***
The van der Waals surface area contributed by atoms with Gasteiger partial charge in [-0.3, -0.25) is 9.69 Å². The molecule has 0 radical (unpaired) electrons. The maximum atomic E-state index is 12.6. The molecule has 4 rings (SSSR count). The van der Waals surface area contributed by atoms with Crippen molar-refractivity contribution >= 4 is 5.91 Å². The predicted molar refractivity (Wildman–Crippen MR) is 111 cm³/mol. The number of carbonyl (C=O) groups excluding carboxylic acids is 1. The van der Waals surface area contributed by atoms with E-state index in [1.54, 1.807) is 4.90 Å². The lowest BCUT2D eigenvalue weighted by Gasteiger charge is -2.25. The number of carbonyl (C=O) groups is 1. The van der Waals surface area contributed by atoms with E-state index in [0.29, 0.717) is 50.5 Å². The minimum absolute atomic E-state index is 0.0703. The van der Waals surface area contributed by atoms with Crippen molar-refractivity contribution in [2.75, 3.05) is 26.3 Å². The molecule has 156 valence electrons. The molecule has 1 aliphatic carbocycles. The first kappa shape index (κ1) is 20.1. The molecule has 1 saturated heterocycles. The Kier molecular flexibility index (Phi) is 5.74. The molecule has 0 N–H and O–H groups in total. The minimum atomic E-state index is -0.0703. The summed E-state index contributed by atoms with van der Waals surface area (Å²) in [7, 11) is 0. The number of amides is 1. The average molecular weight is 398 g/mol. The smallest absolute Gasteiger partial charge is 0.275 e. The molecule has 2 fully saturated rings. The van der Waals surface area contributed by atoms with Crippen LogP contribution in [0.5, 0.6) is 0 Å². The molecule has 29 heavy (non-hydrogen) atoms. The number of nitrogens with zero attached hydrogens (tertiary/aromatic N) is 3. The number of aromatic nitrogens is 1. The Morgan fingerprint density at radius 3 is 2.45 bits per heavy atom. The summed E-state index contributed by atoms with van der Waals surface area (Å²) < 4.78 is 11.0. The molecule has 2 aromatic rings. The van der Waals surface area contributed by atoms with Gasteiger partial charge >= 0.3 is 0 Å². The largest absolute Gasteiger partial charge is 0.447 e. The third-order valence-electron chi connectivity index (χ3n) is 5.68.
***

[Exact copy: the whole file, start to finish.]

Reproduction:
The van der Waals surface area contributed by atoms with Gasteiger partial charge in [-0.3, -0.25) is 9.69 Å². The molecule has 0 radical (unpaired) electrons. The maximum atomic E-state index is 12.6. The molecule has 4 rings (SSSR count). The van der Waals surface area contributed by atoms with Crippen molar-refractivity contribution >= 4 is 5.91 Å². The predicted molar refractivity (Wildman–Crippen MR) is 111 cm³/mol. The number of carbonyl (C=O) groups excluding carboxylic acids is 1. The van der Waals surface area contributed by atoms with E-state index in [1.54, 1.807) is 4.90 Å². The lowest BCUT2D eigenvalue weighted by Gasteiger charge is -2.25. The number of carbonyl (C=O) groups is 1. The van der Waals surface area contributed by atoms with E-state index in [0.29, 0.717) is 50.5 Å². The minimum absolute atomic E-state index is 0.0703. The van der Waals surface area contributed by atoms with Crippen molar-refractivity contribution in [2.75, 3.05) is 26.3 Å². The molecule has 156 valence electrons. The molecule has 1 aliphatic carbocycles. The first kappa shape index (κ1) is 20.1. The molecule has 1 saturated heterocycles. The Kier molecular flexibility index (Phi) is 5.74. The molecule has 0 N–H and O–H groups in total. The minimum atomic E-state index is -0.0703. The summed E-state index contributed by atoms with van der Waals surface area (Å²) in [7, 11) is 0. The number of amides is 1. The average molecular weight is 398 g/mol. The smallest absolute Gasteiger partial charge is 0.275 e. The molecule has 2 fully saturated rings. The van der Waals surface area contributed by atoms with Crippen LogP contribution in [0.5, 0.6) is 0 Å². The molecule has 29 heavy (non-hydrogen) atoms. The number of nitrogens with zero attached hydrogens (tertiary/aromatic N) is 3. The number of aromatic nitrogens is 1. The Morgan fingerprint density at radius 3 is 2.45 bits per heavy atom. The summed E-state index contributed by atoms with van der Waals surface area (Å²) < 4.78 is 11.0. The molecule has 2 aromatic rings. The van der Waals surface area contributed by atoms with Gasteiger partial charge >= 0.3 is 0 Å². The largest absolute Gasteiger partial charge is 0.447 e. The third-order valence-electron chi connectivity index (χ3n) is 5.68.